John C. Baez

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John C. Baez
Baez in August 2009
John Carlos Baez

(1961-06-12) June 12, 1961 (age 62)
San Francisco, California, U.S.
EducationPrinceton University (AB)
Massachusetts Institute of Technology (PhD)
SpouseLisa Raphals
AwardsLevi L. Conant Prize (2013)[1]
Scientific career
FieldsMathematics, mathematical physics
InstitutionsUniversity of California, Riverside
ThesisConformally Invariant Quantum Fields (1986)
Doctoral advisorIrving Segal
Doctoral studentsAlissa Crans

John Carlos Baez (/ˈb.ɛz/;[2] born June 12, 1961) is an American mathematical physicist and a professor of mathematics at the University of California, Riverside (UCR)[3] in Riverside, California. He has worked on spin foams in loop quantum gravity, applications of higher categories to physics, and applied category theory. Additionally, Baez is known on the World Wide Web as the author of the crackpot index.


John C. Baez attended Princeton University where he graduated with an A.B. in mathematics in 1982; his senior thesis was titled "Recursivity in quantum mechanics", under the supervision of John P. Burgess.[4] He earned his doctorate in 1986 from the Massachusetts Institute of Technology under the direction of Irving Segal.[5]


Baez was a post-doctoral researcher at Yale University. Since 1989, he has been a faculty member at UC Riverside. From 2010 to 2012, he took a leave of absence to work at the Centre for Quantum Technologies in Singapore and has since worked there in the summers.[citation needed]


His research includes work on spin foams in loop quantum gravity.[6][7] He also worked on applications of higher categories to physics,[8][9] such as the cobordism hypothesis. He has also dedicated many efforts towards applied category theory, including network theory.[10]


Baez won the 2013 Levi L. Conant Prize for his expository paper with John Huerta, "The algebra of grand unified theories".[1] He was named a Fellow of the American Mathematical Society, in the 2022 class of fellows, "for contributions to higher category theory and mathematical physics, and for popularization of these subjects".[11]


Baez is the author of This Week's Finds in Mathematical Physics,[12] an irregular column on the internet featuring mathematical exposition and criticism. He started This Week's Finds in 1993 for the Usenet community, and it now has a following in its new form, the blog Azimuth. This Week's Finds anticipated the concept of a personal weblog.[13] Azimuth also covers other topics that include combating climate change and various other environmental issues.[14]

He is also co-founder of the n-Category Café (or n-Café), a group blog concerning higher category theory and its applications, as well as its philosophical repercussions. The founders of the blog are Baez, David Corfield and Urs Schreiber, and the list of blog authors has extended since. The n-Café community is associated with the nLab wiki and nForum forum, which now run independently of n-Café. It is hosted on The University of Texas at Austin's official website.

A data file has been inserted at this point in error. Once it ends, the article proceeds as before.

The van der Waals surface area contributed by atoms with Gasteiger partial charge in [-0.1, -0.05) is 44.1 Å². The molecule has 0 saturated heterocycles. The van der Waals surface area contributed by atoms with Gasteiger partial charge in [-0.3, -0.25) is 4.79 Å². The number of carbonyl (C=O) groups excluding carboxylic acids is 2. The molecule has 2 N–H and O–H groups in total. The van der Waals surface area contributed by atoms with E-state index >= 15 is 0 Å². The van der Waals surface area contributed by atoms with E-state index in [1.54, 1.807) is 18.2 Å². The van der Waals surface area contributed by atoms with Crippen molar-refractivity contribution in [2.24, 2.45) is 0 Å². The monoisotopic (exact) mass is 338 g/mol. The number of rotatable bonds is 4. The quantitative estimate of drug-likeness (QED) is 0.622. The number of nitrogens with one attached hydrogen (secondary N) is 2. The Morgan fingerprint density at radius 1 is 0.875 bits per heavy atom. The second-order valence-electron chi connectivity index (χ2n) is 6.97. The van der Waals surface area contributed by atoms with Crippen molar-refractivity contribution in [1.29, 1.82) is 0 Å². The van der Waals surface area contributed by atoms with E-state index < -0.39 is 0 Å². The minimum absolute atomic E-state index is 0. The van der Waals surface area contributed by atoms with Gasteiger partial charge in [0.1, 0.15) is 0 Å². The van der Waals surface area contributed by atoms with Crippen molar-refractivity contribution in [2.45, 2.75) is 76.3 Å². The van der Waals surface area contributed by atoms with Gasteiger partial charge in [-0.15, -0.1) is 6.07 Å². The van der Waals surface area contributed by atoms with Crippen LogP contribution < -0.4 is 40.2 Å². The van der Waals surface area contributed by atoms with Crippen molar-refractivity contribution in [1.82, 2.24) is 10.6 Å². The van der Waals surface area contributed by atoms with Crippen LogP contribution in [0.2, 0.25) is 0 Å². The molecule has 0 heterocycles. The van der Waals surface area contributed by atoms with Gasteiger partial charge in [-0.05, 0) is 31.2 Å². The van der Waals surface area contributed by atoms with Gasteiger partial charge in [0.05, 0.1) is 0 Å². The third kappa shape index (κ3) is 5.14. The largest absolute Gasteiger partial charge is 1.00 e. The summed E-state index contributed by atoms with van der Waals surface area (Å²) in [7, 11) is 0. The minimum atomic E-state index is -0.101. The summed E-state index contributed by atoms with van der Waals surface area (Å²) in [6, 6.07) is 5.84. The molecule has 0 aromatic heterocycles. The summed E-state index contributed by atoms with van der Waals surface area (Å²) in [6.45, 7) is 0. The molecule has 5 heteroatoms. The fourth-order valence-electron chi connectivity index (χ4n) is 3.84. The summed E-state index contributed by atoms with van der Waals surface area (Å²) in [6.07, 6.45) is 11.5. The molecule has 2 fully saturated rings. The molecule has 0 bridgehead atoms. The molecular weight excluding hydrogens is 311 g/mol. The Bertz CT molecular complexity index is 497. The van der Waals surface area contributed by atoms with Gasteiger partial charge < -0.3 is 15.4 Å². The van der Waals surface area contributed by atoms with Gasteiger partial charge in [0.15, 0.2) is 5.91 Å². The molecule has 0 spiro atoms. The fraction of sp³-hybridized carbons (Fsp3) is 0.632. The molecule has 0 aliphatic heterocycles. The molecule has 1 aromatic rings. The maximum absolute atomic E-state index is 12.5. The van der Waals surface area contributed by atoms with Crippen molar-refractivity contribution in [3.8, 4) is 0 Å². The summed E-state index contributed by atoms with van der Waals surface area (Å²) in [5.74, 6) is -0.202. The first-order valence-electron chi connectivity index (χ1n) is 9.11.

Baez's uncle Albert Baez was a physicist and a co-inventor of the X-ray microscope; Albert interested him in physics as a child.[15] Through Albert, he is cousins with singers Joan Baez and Mimi Fariña.

John Baez is married to Lisa Raphals who is a professor of Chinese and comparative literature at UCR.[16][17]

Selected publications[edit]




  1. ^ a b "2013 Conant Prize" (PDF), Notices of the AMS, 60 (4): 484–485, April 2013
  2. ^ "John Baez Part 1"
  3. ^ UC Riverside, Department of Mathematics
  4. ^ Baez, John C. (1982). Recursivity in quantum mechanics. Princeton, N.J.: Princeton University Department of Mathematics.
  5. ^ John C. Baez at the Mathematics Genealogy Project
  6. ^ Baez, John C. (1998), "Spin foam models", Class. & Quantum Gravity 15, 1827–1858
  7. ^ Top Cited Articles of All Time (2004 edition) in gr-qc
  8. ^ John Baez Diary – January 2010, 1 January 2010
  9. ^ John C. Baez and Aaron Lauda, A Prehistory of n-Categorical Physics, Deep Beauty, 13–128, Cambridge Univ. Press, Cambridge, (2011).
  10. ^ John Baez, Network theory.
  11. ^ "2022 Class of Fellows of the AMS". American Mathematical Society. Retrieved November 5, 2021.
  12. ^ This Week's Finds
  13. ^ Lieven LeBruyn, The unbearable lightness of math-blogging, August 23, 2007
  14. ^ "The Azimuth Project".
  15. ^ "Interview by David Morrison". Retrieved May 24, 2009.
  16. ^ February 17, 2007 – Lisa Raphals and I got married today! (Diary – February 2007)
  17. ^ "Lisa Raphals (UCR faculty page)". Archived from the original on May 3, 2014. Retrieved May 3, 2014.

External links[edit]